Late Night Scribblings: All About Pride and Prejudice


My Dear Reader,
I've been in such the Jane Austen mood recently, that this afternoon, after waving off cousins who had been visiting for the weekend, I told my mom that I was planning on watching the 1995 Pride and Prejudice after lunch. So we did. Or, rather I did... the rest of the family floated in and out of the room over the course of the five hours and two disc masterpiece that is BBC's adaptation of P&P.  It's been ages since I've devoted myself to that one, and I don't think I've ever done it all in one go, so I think today might be a day for the Annals of Sarah Peden.  (March 23rd 2014. Still no life. Watched Pride and Prejudice for 5 hours straight and didn't feel guilty about it.)
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I've nothing really profound to say after this wonderful afternoon of immersion in Regency Romance, but I had a couple thoughts I wanted to write down... in no particular order.
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Comparing the different adaptations in my head, 1995 (Colin Firth and Jennifer Ehle) is still my tippy-top favorite. Because dialog: gahh... straight from the book, straight up Jane Austen, beautiful, witty, genius (seriously genius) ...ok, recovering powers of speech, pardon my sudden but inevitable lapse into Fangirl....
Had I been reading instead of watching a movie, I'd have been underlining all over the place. (The last time I read the actual book was a while ago, and before I gained an affinity for marginalia.) It's not cinematically showy like the 2005 version (Kiera Knightley and Matthew MacFadyen) but it's detailed and book-accurate, and as a lover of the story first and foremost, I will always go with 1995.
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Mary's singing though... I can't help but laugh and sing along, every time.
I always feel so sorry for Mary Bennet... Especially when Mr. Collins comes around. You can see her in the
background trying awkwardly to get noticed by him. They would have been perfect together.

And Kitty, too! The poor misguided girl got the backlash of Lydia's folly, and no hope of a suitor on the horizon.... but here's what I'd like to think happens: After the weddings of Jane and Lizzie, Kitty meets Colonel Fitzwilliam... and its perfect. He's respectable, and a cousin of Darcy's AND in the military. What else could Kitty want?
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Of all the sister relationships in all of Jane Austen's works, I love that of Jane and Lizzie best. (Sorry Jori, Marianne and Elinor are wonderful too, but they don't understand each other as well as Jane and Lizzie do.) I love how they're constantly confiding in each other, (really, the best conversations are had while braiding hair. I know this from experience) and the surreptitious glances across the parlor that just convey so much.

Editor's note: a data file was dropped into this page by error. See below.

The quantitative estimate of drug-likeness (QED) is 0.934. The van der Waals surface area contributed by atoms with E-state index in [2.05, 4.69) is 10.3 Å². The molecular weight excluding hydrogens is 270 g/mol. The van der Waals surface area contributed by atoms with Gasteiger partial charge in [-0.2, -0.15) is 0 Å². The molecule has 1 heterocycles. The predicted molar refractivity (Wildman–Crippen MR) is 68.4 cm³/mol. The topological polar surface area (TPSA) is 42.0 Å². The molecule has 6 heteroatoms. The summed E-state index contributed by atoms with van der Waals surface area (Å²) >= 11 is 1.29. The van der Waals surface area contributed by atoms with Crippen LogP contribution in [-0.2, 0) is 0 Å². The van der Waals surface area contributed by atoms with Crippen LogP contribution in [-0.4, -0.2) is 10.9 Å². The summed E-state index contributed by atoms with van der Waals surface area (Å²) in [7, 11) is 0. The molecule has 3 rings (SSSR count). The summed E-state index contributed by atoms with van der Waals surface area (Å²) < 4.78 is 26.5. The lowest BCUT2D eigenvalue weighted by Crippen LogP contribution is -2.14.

Perfection. :)
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Jennifer Ehle. Let's just talk about how perfect a Lizzie she is.
That sweet smile... those sparkling eyes (very important, as Mr. Darcy is supposed to be transfixed by them)...
She has a constant decorum in society (unlike the sloppiness of Kiera Knightley's Lizzie), but when outdoors and alone, she runs and skips and plays with the estate dog. Yes. Just, yes.
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1995 might be criticized by some of my sex for not having enough romance, but I'd like to say that it's there. You just have to be aware of it. It may not be romantic in the sense of roaming the heather fields at dawn in nothing but your nightgown where you just happen to meet your true love who is also roaming said fields, upon which meeting he professes his love to you in a half-dying sort of way (sorry Matthew MacFadyen, just stick to being Arthur Clennam, I like you better when you're jolly, not melancholy).
And by the way, such behavior is so. not. Regency. appropriate.
The romance of the 1995 film can be summed up in a couple of words. Not the standard Darcy speech of
"Allow me to tell you how ardently I admire and love you" because, really, that proposal doesn't count. He hadn't gotten over himself yet, and practically insulted her family while proposing to her. But rather, this moment occurs when, after Lady Catherine DeBurgh has come and gone, Darcy comes to visit with Bingley and they all go for a walk. Lizzie and Darcy start talking (FINALLY), apologizing for their respective behavior towards each other. It comes out that he still loves her, but more so... and she's had a change of heart towards him... and in that moment, he addresses her as "dearest, loveliest Elizabeth" not, Miss Bennet, or Miss Lizzie or any other address but "dearest, loveliest Elizabeth."

And in that moment, I (sitting with knees drawn up to chin in my little blue armchair) clutch my quilt about me even tighter, and emit a little "eep!" of joy at the sheer wonderfulness of those three words that are more romantic than all the pre-dawn trysts in the world.

I can't help it. I've been swooning over this story since I was little, and it only gets better with time. Goodnight, dear reader. I'm off to dream happy dreams of Someday.

your faithful scribbler,
Sarah


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